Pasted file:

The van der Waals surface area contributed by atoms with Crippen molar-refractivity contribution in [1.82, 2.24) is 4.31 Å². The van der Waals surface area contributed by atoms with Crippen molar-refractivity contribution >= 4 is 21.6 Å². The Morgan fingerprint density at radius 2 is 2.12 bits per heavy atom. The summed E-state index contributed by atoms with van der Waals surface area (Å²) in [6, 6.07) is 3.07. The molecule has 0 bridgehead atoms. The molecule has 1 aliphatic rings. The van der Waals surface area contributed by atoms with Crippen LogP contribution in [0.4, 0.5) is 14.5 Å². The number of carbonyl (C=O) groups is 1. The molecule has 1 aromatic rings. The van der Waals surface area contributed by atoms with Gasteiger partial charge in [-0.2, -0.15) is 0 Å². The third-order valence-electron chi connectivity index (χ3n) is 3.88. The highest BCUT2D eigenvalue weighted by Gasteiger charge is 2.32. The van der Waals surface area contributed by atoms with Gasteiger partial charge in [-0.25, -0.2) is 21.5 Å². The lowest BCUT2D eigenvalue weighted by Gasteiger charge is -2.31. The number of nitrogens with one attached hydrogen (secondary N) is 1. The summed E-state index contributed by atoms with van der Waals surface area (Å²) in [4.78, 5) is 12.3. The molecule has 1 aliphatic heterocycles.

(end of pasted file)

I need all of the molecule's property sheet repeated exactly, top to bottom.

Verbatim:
The van der Waals surface area contributed by atoms with Crippen molar-refractivity contribution in [1.82, 2.24) is 4.31 Å². The van der Waals surface area contributed by atoms with Crippen molar-refractivity contribution >= 4 is 21.6 Å². The Morgan fingerprint density at radius 2 is 2.12 bits per heavy atom. The summed E-state index contributed by atoms with van der Waals surface area (Å²) in [6, 6.07) is 3.07. The molecule has 0 bridgehead atoms. The molecule has 1 aliphatic rings. The van der Waals surface area contributed by atoms with Crippen LogP contribution in [0.4, 0.5) is 14.5 Å². The number of carbonyl (C=O) groups is 1. The molecule has 1 aromatic rings. The van der Waals surface area contributed by atoms with Gasteiger partial charge in [-0.2, -0.15) is 0 Å². The third-order valence-electron chi connectivity index (χ3n) is 3.88. The highest BCUT2D eigenvalue weighted by Gasteiger charge is 2.32. The van der Waals surface area contributed by atoms with Gasteiger partial charge in [-0.25, -0.2) is 21.5 Å². The lowest BCUT2D eigenvalue weighted by Gasteiger charge is -2.31. The number of nitrogens with one attached hydrogen (secondary N) is 1. The summed E-state index contributed by atoms with van der Waals surface area (Å²) in [4.78, 5) is 12.3. The molecule has 1 aliphatic heterocycles.